“We stood in the shoe-cluttered entryway clinging to each other as if we would never see one another again. None of us dared say those words aloud, but we all knew this was our last hug. God graciously had given us this gift of saying good-bye in person after a decade of being separated by hundreds of miles, yet connected by a friendship that had begun when we were just toddlers and newborns.
We were not just friends, we were sisters at heart. There were four of us – Hillari, Heather, Ashleigh, and me – each roughly a year apart. I was the oldest, Hillari the youngest, and the two of us did not have sisters while Ashleigh and Heather were biological sisters. We each had many friends, but while some came and went, the four of us were always together until 1999 when Ashleigh and Heather’s family moved several states away. For the next ten plus years, phone calls, emails, and eventually Facebook became our way to stay in touch despite the physical distance. We sent each other messages every so often trying to come up with a plan for a reunion now that we were all grown-up, but it never happened. We were all young married women with little money and full schedules thinking we had a lifetime to make it happen.
Then on the cold morning of November 17, 2011, I was up early and began scrolling my Facebook feed only to find the news that Heather was in the hospital. In an instant everything changed.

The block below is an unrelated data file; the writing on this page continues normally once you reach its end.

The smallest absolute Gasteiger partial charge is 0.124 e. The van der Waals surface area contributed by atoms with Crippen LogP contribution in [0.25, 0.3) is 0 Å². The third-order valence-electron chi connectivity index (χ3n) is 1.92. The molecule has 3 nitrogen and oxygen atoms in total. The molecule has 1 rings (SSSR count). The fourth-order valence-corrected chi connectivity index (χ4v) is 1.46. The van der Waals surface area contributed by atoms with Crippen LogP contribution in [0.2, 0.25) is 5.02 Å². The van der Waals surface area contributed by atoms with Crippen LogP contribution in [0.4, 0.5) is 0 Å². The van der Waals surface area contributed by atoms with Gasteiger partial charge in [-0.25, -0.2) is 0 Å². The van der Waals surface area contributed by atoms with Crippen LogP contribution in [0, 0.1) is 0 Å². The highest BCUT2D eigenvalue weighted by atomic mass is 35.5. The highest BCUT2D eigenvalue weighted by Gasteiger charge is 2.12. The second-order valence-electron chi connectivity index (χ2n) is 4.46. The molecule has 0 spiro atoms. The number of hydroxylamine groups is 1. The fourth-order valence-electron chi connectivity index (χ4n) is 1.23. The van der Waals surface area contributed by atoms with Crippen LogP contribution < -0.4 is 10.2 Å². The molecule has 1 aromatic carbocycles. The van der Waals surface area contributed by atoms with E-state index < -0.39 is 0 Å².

It was a brain tumor.
It was cancer.
Very quickly it became obvious that she did not have much time left. For almost four months I was constantly checking Facebook to see the latest updates – the news that could go from good to bad and back again within a few hours.
I began to use Facebook’s private message feature to talk with Heather’s husband, Kevin, whom I had never met in person, about the possibility of Hillari and I coming to visit. In late January of 2012, Kevin sent me a message that said, “Come now.” Within forty-eight hours we were in the car making the thirteen-hour trip through terrible weather and over national borders to spend a total of six hours with our precious friend and “sister”.”
(Taken from Chapter One – Friend Request: How Mandy Met Social Media – in the book #ReformingSocialMedia.)
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